Blithering idiocy over Grayling Hall

Speaking before the event, protester Mark Bergfeld said: \”This college will be nothing more than a bastion of the rich. It represents the full marketisation of higher education.\”

Err, yes?

Another protester, who gave her name as Rosa, said: \”It\’s a symptom of the new system the Tories want to introduce where education is just accessible to an elite few.\”


Look, anyone can sign up with the University of London external degree department and study for the same degree. They supply the books, CD Roms, online courses and do the examining all for £1,500 a year for an undergraduate degree (Masters etc are £920 a module, you usually need 10 modules to get the Master\’s). Library and student union access is a further £20 a year.

What Grayling etc are offering for their extra £16,500 a year is tutoring to get you through that degree. Like many other companies do, both here in the UK and abroad.

Now perhaps Rosa could explain to us all how people paying for private tutoring, not drawing upon public funds to do their degree, diminishes the ability of those who do rely upon public funds to take their degree?

And as for Marky, look, this is what the University of London has been doing since 1836. This is precisely why it was set up. So as to provide an examining board and degree accreditation for member colleges. It\’s exactly what the Webbs did when they set up the London School of Economics: hmm, OK, we\’ll do the teaching the way we want to do it but we need a university to actually award the degrees.

Aha! U of London, just the ticket!

Drivelling nonsense from these people. This is what the University of London is for: to provide degrees and examinations, to assure standards, for alternative colleges and study methods.

6 thoughts on “Blithering idiocy over Grayling Hall”

  1. In mydreams the tories want an education system which is not controlled by an elite few. This proposal is a modest step in that direction- I’m not surprised at the elite few and their stooges complaining!

  2. I like the idea of a system that draws a reasonably clear line between teaching and examining – I gather it’s a feature entirely lacking in the US.

  3. dearieme (#2) – a division between teaching and examining is also entirely lacking in most UK universities.

    The collegiate structure at Oxford allows for that division, but at mine I teach, set the exams and mark them. From conversations with people teaching elsewhere I gather that’s the norm.

  4. Mind you, I always thought the London External prices were high.

    Looking at their example (for economics, as it happens ( the annual fees are around £1,000 for 4 papers, i.e. £250/paper.

    Costs of that are:

    The courses I’ve looked at don’t provide a textbook (you have to buy your own), but there is a ‘study guide’ that tells you what to read. Let’s say that can be written & produced for the cost of a cheaper textbook – £45

    setting exam:
    say 2 days to write the exam, 1 day to agree it with 2nd markers etc., @ £45/hr, but shared between 200 students on a course – £5

    say £500 per half day to hire a hall, 4 invigilators for 4 hours @£10/hour, but shared between 200 students – £3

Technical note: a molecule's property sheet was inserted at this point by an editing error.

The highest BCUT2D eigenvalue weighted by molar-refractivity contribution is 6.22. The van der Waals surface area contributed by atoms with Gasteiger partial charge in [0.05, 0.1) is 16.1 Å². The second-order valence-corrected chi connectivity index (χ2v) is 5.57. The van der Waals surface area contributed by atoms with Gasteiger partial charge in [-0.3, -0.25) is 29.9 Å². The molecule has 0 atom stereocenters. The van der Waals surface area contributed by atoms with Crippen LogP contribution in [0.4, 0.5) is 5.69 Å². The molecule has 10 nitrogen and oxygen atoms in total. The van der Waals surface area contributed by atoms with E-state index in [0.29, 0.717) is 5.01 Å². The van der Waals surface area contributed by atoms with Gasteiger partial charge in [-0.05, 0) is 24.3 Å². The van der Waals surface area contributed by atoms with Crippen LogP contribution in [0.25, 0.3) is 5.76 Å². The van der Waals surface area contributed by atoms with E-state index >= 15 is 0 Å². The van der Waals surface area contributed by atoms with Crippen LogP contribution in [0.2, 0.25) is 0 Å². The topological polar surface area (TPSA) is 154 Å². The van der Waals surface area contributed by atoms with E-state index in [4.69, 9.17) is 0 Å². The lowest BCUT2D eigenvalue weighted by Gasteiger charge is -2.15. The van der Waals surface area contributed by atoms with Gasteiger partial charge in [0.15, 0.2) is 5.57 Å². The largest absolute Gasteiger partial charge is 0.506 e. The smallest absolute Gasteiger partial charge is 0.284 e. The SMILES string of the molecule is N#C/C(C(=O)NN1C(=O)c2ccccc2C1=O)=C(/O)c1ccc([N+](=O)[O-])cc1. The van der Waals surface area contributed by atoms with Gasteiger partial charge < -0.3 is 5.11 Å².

20 minutes, say £45/hour = £15

    2nd marking (sample only), agreeing marks between examiners, etc.:
    say 1 day @ £45/hour, between 200 students on a course: £2

    (processing check; sending exams out; sending scripts out to markers; processing marks; sending out marks).
    Quite a lot overall, but divided between a lot of students. Let’s say it takes 10 fte members of staff (more at exam time, but almost nothing most of the year), cost £40k each inc. premises costs, shared between the 50,000 students, each doing 4 papers:

    postage – £5

    That’s £77 cost vs a £250 fee.

    A 200%+ mark-up isn’t bad, especially since there’s no premises costs for the students (just an admin office).

    Plus there’s an extra £372 in the first year, to cover application & initial admin (and what can that cost? surely no more than 10 minutes of an academic and an hour of an administrator, plus a few quid for postage; £30 tops?)

    Not that there’s anything wrong with making money out of education, but the protestors seem to think there is.

  5. dearieme-
    Not sure what level of examinations/grading you are citing, but all “professional” qualifying examination and the grading of same, e.g., Engineering, Law, Medicine, Accounting, Nursing, etc. are not administered by Universities in the USA.

  6. The whole notion of this new institution is flawed and vague. There is no apparent need for another university for ‘gifted’ undergraduates, much less at elitist fees. Brainiacs can and will go to Oxbridge if they have any sense, Glasgow, Edinburgh or Dublin at a fraction of the cost. The first test of intelligence should be whether anyone has the intelligence to work this put, thus Anyone who applies to Nobwarts Academy either has more money than sense or can’t get into the top tier.

    So Nobwarts will largely cater for overseas dimwits, provided the government lets them in on its new restrictive visa regime. These putative brainiacs are studying humanities subjects, allegedly under the aegis of pop philosopher AC Grayling, who will presumably keep his posts elsewhere, and godfearing Dawkins, who will presumably keep his post in Peinceton. My guess is that they won’t get much bang for their bucks.

    The definition of ‘ gifted’ appears to be the amount of gifts which will be bestowed upon the Master of Nobwarts and his mercenaries by the witless fee payers and those daft enough or politically impelled to invest in this crass, unnecessary and odious recipe for failure. We are truly in the Age of Stupid and I fear AC has done a Ryan Giggs with his career.

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